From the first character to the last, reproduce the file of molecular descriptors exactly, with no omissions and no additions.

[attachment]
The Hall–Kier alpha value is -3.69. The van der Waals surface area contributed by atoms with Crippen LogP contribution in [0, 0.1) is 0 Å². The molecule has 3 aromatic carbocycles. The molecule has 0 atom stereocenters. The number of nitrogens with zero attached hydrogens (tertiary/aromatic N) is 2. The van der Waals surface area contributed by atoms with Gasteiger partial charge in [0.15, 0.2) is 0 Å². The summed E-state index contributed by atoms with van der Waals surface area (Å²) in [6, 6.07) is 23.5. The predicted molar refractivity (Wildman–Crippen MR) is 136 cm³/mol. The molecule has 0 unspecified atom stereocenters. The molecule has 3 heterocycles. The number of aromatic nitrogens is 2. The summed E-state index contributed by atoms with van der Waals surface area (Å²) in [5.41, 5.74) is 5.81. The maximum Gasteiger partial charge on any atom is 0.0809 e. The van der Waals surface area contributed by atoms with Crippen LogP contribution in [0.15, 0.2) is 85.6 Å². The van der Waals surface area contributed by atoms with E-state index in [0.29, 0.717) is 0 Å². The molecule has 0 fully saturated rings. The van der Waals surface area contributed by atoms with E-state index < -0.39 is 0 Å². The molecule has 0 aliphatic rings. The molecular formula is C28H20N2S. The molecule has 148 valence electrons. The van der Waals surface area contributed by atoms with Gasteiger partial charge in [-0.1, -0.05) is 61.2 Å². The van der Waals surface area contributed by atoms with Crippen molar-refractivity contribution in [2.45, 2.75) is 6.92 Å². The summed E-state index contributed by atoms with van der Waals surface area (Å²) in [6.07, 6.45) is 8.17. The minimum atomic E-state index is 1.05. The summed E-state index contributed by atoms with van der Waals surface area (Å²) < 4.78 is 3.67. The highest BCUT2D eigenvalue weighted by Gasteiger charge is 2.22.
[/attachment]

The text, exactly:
The Hall–Kier alpha value is -3.69. The van der Waals surface area contributed by atoms with Crippen LogP contribution in [0, 0.1) is 0 Å². The molecule has 3 aromatic carbocycles. The molecule has 0 atom stereocenters. The number of nitrogens with zero attached hydrogens (tertiary/aromatic N) is 2. The van der Waals surface area contributed by atoms with Gasteiger partial charge in [0.15, 0.2) is 0 Å². The summed E-state index contributed by atoms with van der Waals surface area (Å²) in [6, 6.07) is 23.5. The predicted molar refractivity (Wildman–Crippen MR) is 136 cm³/mol. The molecule has 0 unspecified atom stereocenters. The molecule has 3 heterocycles. The number of aromatic nitrogens is 2. The summed E-state index contributed by atoms with van der Waals surface area (Å²) in [5.41, 5.74) is 5.81. The maximum Gasteiger partial charge on any atom is 0.0809 e. The van der Waals surface area contributed by atoms with Crippen LogP contribution in [0.15, 0.2) is 85.6 Å². The van der Waals surface area contributed by atoms with E-state index in [0.29, 0.717) is 0 Å². The molecule has 0 fully saturated rings. The van der Waals surface area contributed by atoms with E-state index < -0.39 is 0 Å². The molecule has 0 aliphatic rings. The molecular formula is C28H20N2S. The molecule has 148 valence electrons. The van der Waals surface area contributed by atoms with Gasteiger partial charge in [-0.1, -0.05) is 61.2 Å². The van der Waals surface area contributed by atoms with Crippen molar-refractivity contribution in [2.45, 2.75) is 6.92 Å². The summed E-state index contributed by atoms with van der Waals surface area (Å²) in [6.07, 6.45) is 8.17. The minimum atomic E-state index is 1.05. The summed E-state index contributed by atoms with van der Waals surface area (Å²) < 4.78 is 3.67. The highest BCUT2D eigenvalue weighted by Gasteiger charge is 2.22.